Laura Dern Just Realized She Was Sexually Assaulted as a Teen

"You realize how in our culture we have justified, and therefore even condoned behavior, as though it's the norm," the actress says on The Ellen DeGeneres Show

By Zach Johnson Oct 18, 2017 1:10 PMTags
Laura Dern, The Ellen DeGeneres ShowMichael Rozman/Warner Bros.

Laura Dern was among the honorees at the ELLE Women in Hollywood event in Beverly Hills Monday night, where actresses including Jennifer Lawrence and Reese Witherspoon shared stories of sexual assault and harassment in Hollywood. Laura, the daughter of actors Bruce Dern and Diane Ladd, spoke about its lasting impact on The Ellen DeGeneres Show Wednesday.

"It was an extraordinary experience, perhaps more than ever, to have this shared space and a tribe of women and artists talking about this industry, and ultimately therefore talking about sexual harassment in the workplace. And a very interesting thing happened this morning," Laura, 50, said. "I woke up and I realized that in that space I talked about how I was one of the lucky ones because I was raised by actors who told me their stories and told me what to look out for, and I realized that I was I still justifying behavior. And it was my mom who said, 'No, no, no, Laura—that was sexual assault. That was harassment. That was assault. You were 14 then.'"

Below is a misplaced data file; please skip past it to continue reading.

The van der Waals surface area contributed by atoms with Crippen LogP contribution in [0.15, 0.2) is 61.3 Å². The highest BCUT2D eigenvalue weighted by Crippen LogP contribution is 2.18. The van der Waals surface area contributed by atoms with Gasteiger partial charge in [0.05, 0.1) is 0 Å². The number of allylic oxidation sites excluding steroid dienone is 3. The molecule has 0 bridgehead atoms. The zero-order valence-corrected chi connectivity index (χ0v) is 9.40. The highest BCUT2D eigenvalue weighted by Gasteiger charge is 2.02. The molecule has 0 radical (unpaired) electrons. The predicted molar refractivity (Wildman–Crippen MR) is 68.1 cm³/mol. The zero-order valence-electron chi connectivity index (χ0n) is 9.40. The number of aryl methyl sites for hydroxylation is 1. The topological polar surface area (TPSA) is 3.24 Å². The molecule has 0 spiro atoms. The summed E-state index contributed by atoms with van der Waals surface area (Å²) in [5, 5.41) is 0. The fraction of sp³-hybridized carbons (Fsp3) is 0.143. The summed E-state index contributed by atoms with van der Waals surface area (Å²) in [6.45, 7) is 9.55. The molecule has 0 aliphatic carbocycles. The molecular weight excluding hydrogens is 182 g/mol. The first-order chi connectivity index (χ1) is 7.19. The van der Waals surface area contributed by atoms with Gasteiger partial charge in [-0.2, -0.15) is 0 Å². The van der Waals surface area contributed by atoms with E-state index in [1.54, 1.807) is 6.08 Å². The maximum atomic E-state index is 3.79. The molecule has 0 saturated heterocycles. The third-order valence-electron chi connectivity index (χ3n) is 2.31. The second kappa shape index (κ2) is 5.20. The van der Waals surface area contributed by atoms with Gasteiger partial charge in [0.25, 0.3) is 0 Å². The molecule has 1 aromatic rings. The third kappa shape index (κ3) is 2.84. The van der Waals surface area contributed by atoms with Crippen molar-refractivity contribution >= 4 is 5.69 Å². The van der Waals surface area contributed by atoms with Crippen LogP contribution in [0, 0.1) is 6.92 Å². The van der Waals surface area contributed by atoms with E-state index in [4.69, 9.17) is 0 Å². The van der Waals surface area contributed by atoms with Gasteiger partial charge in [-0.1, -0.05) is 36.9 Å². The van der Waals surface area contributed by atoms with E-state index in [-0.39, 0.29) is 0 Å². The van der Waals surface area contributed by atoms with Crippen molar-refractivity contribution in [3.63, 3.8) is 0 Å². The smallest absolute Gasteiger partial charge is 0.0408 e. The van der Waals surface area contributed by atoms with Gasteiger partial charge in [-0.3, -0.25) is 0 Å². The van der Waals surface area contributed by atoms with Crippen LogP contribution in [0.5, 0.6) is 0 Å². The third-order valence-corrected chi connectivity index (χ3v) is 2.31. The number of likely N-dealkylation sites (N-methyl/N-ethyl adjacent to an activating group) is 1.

Elle Women in Hollywood Awards 2017

 Until Diane reminded her of the experience, Laura explained she hadn't classified it as sexual assault or harassment. "You realize how in our culture we have justified, and therefore even condoned behavior, as though it's the norm," she said. So, as Laura watched her peers come forward during the ELLE event, she said, "I felt very moved by people being honest and direct."

Ellen DeGeneres commended the women who have shared their stories publicly, calling their actions "so important and necessary" and telling the actress, "More women need to speak up."

"There was no one there who didn't say they'd had the experience," Laura said of the event, which also honored Jessica Chastain, Kathleen Kennedy, Riley Keough, Margot Robbie, Tessa Thompson and Cicely Tyson. But there is hope, the Star Wars actress added. "The most exciting part is in moving forward, we talked about the forming of a commission, which Kathy Kennedy presented," she said. They want to build an environment where women can feel safe, "even anonymously, to reach out and say, 'There is an abuse of power here and something is not OK.'"